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Rights at Risk in Wartime


The surprise terrorist attacks on September 11, 2001, stunned the nation. As commander-in-chief, President George W. Bush responded quickly, but soon all three branches of government would be embroiled in the struggle to balance national security with the protection of individual liberties amid a war on terror.

On the authority of President Bush and with the support of Congress, suspected terrorists from around the world were rounded up, labeled as enemy combatants and imprisoned on the U.S. naval base in Guantanamo Bay, Cuba. There they would be held indefinitely and their rights restricted – no habeas corpus and no access to the judiciary.

Legal questions arose about the actions of the president and the legislation passed by Congress during this period. Only the Supreme Court could determine if the Constitution had been violated. The battle for protecting individual rights moved to the Court.

The principles of the Constitution apply in wartime, just as they apply in peacetime. Even in an unconventional war, the rights of those under the jurisdiction of the Constitution must be protected. The president and Congress have the power to deal with a real crisis, but how they handle it must be within the constraints of the Constitution.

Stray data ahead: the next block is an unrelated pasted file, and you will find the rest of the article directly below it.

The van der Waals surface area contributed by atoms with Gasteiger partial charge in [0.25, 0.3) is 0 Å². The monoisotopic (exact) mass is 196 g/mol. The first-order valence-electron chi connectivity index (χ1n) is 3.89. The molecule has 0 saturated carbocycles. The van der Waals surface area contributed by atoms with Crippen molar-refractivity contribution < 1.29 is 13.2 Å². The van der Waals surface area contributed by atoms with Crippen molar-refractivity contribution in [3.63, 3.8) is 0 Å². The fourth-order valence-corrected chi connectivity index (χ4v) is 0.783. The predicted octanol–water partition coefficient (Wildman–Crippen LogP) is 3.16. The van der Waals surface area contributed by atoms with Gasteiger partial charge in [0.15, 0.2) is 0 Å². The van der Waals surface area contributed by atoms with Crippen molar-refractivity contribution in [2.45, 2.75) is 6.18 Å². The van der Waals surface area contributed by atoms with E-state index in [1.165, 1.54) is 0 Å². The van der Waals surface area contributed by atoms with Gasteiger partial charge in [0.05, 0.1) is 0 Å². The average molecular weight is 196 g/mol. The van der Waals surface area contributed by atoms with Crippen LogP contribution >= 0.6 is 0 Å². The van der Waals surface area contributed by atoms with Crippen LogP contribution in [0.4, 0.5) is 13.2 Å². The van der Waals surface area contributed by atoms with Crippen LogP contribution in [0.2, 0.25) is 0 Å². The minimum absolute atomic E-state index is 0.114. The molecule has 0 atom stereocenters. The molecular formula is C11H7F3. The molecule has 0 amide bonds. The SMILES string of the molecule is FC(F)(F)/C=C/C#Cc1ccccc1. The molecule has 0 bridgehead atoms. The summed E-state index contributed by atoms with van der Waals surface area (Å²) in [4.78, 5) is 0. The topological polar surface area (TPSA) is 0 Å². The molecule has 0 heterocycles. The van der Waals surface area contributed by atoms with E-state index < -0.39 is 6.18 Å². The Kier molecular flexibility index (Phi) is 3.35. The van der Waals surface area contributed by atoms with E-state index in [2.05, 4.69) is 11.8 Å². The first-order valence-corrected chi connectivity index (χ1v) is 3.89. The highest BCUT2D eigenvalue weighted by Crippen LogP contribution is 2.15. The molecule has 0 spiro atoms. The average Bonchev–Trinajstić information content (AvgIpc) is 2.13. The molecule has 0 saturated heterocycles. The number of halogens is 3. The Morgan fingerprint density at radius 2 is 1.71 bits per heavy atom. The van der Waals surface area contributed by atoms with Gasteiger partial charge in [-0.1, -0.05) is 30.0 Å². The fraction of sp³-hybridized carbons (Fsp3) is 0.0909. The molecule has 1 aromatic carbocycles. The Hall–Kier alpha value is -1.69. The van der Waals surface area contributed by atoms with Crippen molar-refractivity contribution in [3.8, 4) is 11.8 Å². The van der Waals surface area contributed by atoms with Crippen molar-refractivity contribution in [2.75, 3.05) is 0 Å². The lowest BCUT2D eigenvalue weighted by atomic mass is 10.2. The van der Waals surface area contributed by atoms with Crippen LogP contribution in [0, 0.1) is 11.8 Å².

This lesson is based on an Annenberg Classroom video Habeas Corpus: The Guantanamo Cases that explores the four Supreme Court cases known as the Guantanamo cases. These cases are examples of how the Court, the president and even Congress fought to balance national security and civil liberties during the war on terror, a war that continues to this day. At the hear of each case was the constitutional right of habeas corpus, the right to have one’s detention or imprisonment reviewed in court.

This lesson is aligned with the National Standards for Civics and Government and Common Core Standards. The estimated time of this lesson is two 50-minute classes.

Download the lesson plan